Alarming rise in measles cases, disruptive outbreaks and deaths – says WHO

On 14 February 2022 at a temporary shelter for people displaced by tropical cyclone Batsirai in Ampasimandrorona district, WHO's Dr Koné Foussen speaks to the grandmother and mother of twins about the importance of vaccinating the infants. Since January 2022, multiple extreme weather events have damaged homes and public infrastructure in Madagascar, leaving over 760,000 people without access to health and displacing over 168,000 people. WHO is working with the national health authorities and health partners for a coordinated response effort, including delivering essential medical supplies and medicines and deploying experts in the affected regions. Since January 2022, multiple extreme weather events have damaged homes and public infrastructure in Madagascar, resulted in the death of over 200 people, and left over 650,000 people without access to health care. WHO has been working with national health authorities and partners to respond, including by delivering essential medical supplies and sending experts to the affected areas.

Sierra Leone Telegraph: 20 November 2023:

A joint publication by the World Health Organization (WHO) and the United States Centers for Disease Control and Prevention (CDC) published today highlights an alarming rise in measles cases, disruptive outbreaks and deaths in 2022.

Measles cases globally in 2022 are reported to have increased by 18% to over 9 million, deaths went up by 43% (136,200) compared to 2021, while 37 countries experienced outbreaks in 2022.

The findings reiterate the continued need for accelerated efforts to support recovery from the COVID-19 pandemic and strengthen health systems, especially in the lower-income countries most impacted by this deadly disease.

Of the 22 million children who missed their first measles vaccine dose in 2022, more than half live in just ten countries, six of which are lower-income countries supported by Gavi, the Vaccine Alliance: Democratic Republic of the Congo, Ethiopia, India, Madagascar, Nigeria and Pakistan.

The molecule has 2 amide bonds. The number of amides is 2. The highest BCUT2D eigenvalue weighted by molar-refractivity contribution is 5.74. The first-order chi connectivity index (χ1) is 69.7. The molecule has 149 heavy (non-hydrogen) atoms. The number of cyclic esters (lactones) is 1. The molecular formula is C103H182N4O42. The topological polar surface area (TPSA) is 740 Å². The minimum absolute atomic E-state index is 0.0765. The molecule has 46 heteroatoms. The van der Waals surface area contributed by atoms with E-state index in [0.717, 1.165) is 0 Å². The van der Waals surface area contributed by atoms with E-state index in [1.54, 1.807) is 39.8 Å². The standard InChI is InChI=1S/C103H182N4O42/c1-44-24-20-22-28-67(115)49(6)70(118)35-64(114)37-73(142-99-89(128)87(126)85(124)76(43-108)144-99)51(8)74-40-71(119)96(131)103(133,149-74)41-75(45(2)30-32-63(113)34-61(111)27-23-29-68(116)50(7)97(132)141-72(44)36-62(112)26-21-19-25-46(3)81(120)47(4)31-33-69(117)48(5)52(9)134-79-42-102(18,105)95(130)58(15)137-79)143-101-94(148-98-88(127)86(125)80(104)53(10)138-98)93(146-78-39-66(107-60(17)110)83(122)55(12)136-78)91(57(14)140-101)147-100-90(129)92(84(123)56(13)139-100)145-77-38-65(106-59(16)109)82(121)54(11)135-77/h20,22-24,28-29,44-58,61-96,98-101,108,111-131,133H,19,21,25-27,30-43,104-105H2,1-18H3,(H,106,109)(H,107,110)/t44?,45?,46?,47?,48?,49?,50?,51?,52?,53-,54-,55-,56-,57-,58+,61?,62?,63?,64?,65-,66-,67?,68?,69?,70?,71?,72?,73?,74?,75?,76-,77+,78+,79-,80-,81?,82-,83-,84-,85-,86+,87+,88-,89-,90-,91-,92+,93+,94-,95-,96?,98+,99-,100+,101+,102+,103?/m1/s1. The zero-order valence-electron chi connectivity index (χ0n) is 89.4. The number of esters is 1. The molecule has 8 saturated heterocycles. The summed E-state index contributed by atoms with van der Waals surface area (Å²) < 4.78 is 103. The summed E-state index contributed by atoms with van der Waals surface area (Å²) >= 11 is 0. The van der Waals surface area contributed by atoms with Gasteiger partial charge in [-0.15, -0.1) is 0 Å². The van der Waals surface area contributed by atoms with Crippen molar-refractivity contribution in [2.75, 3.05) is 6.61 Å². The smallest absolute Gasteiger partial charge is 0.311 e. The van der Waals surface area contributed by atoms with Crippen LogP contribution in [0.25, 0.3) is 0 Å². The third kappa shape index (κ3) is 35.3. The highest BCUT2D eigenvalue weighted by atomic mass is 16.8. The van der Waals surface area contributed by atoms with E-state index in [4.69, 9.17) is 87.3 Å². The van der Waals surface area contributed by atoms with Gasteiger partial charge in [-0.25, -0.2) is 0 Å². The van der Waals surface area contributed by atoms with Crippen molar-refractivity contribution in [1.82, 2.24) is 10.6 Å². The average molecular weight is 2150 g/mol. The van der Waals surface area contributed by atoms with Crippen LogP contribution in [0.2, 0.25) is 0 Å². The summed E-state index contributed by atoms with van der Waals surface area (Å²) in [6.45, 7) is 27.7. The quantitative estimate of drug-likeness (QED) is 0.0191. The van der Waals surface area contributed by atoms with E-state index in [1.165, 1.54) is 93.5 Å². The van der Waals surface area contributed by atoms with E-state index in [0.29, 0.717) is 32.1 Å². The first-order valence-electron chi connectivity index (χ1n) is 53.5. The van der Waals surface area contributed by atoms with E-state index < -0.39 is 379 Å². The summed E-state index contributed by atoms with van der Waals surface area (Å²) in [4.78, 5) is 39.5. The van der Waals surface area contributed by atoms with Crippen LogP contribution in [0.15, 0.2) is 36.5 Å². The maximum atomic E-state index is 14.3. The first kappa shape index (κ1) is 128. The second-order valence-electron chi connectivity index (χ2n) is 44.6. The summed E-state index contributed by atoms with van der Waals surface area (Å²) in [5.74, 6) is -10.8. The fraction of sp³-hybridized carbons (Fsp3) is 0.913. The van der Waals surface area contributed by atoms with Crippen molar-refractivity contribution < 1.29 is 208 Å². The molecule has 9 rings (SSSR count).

Aurélia Nguyen, Chief Programme Officer at Gavi, the Vaccine Alliance comments:

“Measles is a highly contagious and deadly disease: preventing outbreaks requires consistently vaccinating at least 95% of eligible children. This was already challenging before the COVID-19 pandemic, and with cases, outbreaks and preventable deaths rising so sharply due to increased immunity gaps related to the pandemic, it shows how even more important it is that our Alliance provides an unprecedented level of support to countries in 2024.”

With routine immunisation hard-hit by the COVID-19 pandemic, in 2023 Gavi supported nine lower-income countries in accelerated efforts to plan and launch measles and measles-rubella follow-up vaccination campaigns, and disbursed more than US$ 12 million to support outbreak response in six countries.

An additional three preventive vaccination campaigns are planned before the end of this year. In response to the sustained and alarming trend in measles cases, in 2024 Gavi will support a record number of lower-income countries – at least 15 in total – to undertake measles and rubella preventive vaccination campaigns aiming to reach about 38.5 million children, in addition to routine vaccine introductions and outbreak response.

The Vaccine Alliance supports measles immunisation activities in lower-income countries in close collaboration with WHO, UNICEF, CDC, American Red Cross, UN Foundation, the Bill & Melinda Gates Foundation and other partners, including through the Measles & Rubella Partnership (M&RP).

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